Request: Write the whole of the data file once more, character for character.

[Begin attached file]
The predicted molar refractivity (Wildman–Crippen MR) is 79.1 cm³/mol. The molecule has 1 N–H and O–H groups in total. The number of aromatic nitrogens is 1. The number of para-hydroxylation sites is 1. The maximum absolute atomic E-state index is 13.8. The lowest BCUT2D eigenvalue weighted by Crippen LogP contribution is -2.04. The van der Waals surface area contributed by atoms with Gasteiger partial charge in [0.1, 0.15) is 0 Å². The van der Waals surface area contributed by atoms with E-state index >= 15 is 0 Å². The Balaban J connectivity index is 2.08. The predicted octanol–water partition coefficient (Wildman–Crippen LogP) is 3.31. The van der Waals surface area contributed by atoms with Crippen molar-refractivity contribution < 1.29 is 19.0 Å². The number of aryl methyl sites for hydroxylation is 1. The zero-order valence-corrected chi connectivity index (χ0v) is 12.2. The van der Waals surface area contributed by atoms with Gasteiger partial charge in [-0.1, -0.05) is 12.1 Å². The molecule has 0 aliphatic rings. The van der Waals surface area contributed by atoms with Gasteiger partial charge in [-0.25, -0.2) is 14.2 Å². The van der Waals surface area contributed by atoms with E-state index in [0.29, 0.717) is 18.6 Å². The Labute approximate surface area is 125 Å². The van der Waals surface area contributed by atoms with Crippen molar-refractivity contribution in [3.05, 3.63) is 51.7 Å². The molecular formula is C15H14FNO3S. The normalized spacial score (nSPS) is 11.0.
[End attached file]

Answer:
The predicted molar refractivity (Wildman–Crippen MR) is 79.1 cm³/mol. The molecule has 1 N–H and O–H groups in total. The number of aromatic nitrogens is 1. The number of para-hydroxylation sites is 1. The maximum absolute atomic E-state index is 13.8. The lowest BCUT2D eigenvalue weighted by Crippen LogP contribution is -2.04. The van der Waals surface area contributed by atoms with Gasteiger partial charge in [0.1, 0.15) is 0 Å². The van der Waals surface area contributed by atoms with E-state index >= 15 is 0 Å². The Balaban J connectivity index is 2.08. The predicted octanol–water partition coefficient (Wildman–Crippen LogP) is 3.31. The van der Waals surface area contributed by atoms with Crippen molar-refractivity contribution < 1.29 is 19.0 Å². The number of aryl methyl sites for hydroxylation is 1. The zero-order valence-corrected chi connectivity index (χ0v) is 12.2. The van der Waals surface area contributed by atoms with Gasteiger partial charge in [-0.1, -0.05) is 12.1 Å². The molecule has 0 aliphatic rings. The van der Waals surface area contributed by atoms with Gasteiger partial charge in [-0.25, -0.2) is 14.2 Å². The van der Waals surface area contributed by atoms with E-state index in [0.29, 0.717) is 18.6 Å². The Labute approximate surface area is 125 Å². The van der Waals surface area contributed by atoms with Crippen molar-refractivity contribution in [3.05, 3.63) is 51.7 Å². The molecular formula is C15H14FNO3S. The normalized spacial score (nSPS) is 11.0.